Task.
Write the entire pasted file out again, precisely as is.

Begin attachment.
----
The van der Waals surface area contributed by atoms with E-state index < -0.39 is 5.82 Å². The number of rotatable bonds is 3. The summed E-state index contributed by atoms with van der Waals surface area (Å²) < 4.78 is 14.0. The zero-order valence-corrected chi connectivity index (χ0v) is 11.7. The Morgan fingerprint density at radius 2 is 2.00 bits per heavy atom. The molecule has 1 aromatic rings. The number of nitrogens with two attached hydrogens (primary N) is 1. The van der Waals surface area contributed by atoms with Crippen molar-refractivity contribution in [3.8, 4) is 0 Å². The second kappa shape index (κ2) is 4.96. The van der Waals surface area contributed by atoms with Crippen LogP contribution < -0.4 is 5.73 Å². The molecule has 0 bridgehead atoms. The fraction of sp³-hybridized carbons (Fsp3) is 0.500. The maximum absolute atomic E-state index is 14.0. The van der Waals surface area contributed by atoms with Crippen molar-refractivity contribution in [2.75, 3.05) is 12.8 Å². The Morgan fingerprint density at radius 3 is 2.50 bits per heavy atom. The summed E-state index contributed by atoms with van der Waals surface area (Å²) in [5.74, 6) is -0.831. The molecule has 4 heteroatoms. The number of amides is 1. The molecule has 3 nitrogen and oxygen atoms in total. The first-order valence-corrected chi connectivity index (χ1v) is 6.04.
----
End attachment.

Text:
The van der Waals surface area contributed by atoms with E-state index < -0.39 is 5.82 Å². The number of rotatable bonds is 3. The summed E-state index contributed by atoms with van der Waals surface area (Å²) < 4.78 is 14.0. The zero-order valence-corrected chi connectivity index (χ0v) is 11.7. The Morgan fingerprint density at radius 2 is 2.00 bits per heavy atom. The molecule has 1 aromatic rings. The number of nitrogens with two attached hydrogens (primary N) is 1. The van der Waals surface area contributed by atoms with Crippen molar-refractivity contribution in [3.8, 4) is 0 Å². The second kappa shape index (κ2) is 4.96. The van der Waals surface area contributed by atoms with Crippen LogP contribution < -0.4 is 5.73 Å². The molecule has 0 bridgehead atoms. The fraction of sp³-hybridized carbons (Fsp3) is 0.500. The maximum absolute atomic E-state index is 14.0. The van der Waals surface area contributed by atoms with Crippen molar-refractivity contribution in [2.75, 3.05) is 12.8 Å². The Morgan fingerprint density at radius 3 is 2.50 bits per heavy atom. The summed E-state index contributed by atoms with van der Waals surface area (Å²) in [5.74, 6) is -0.831. The molecule has 4 heteroatoms. The number of amides is 1. The molecule has 3 nitrogen and oxygen atoms in total. The first-order valence-corrected chi connectivity index (χ1v) is 6.04.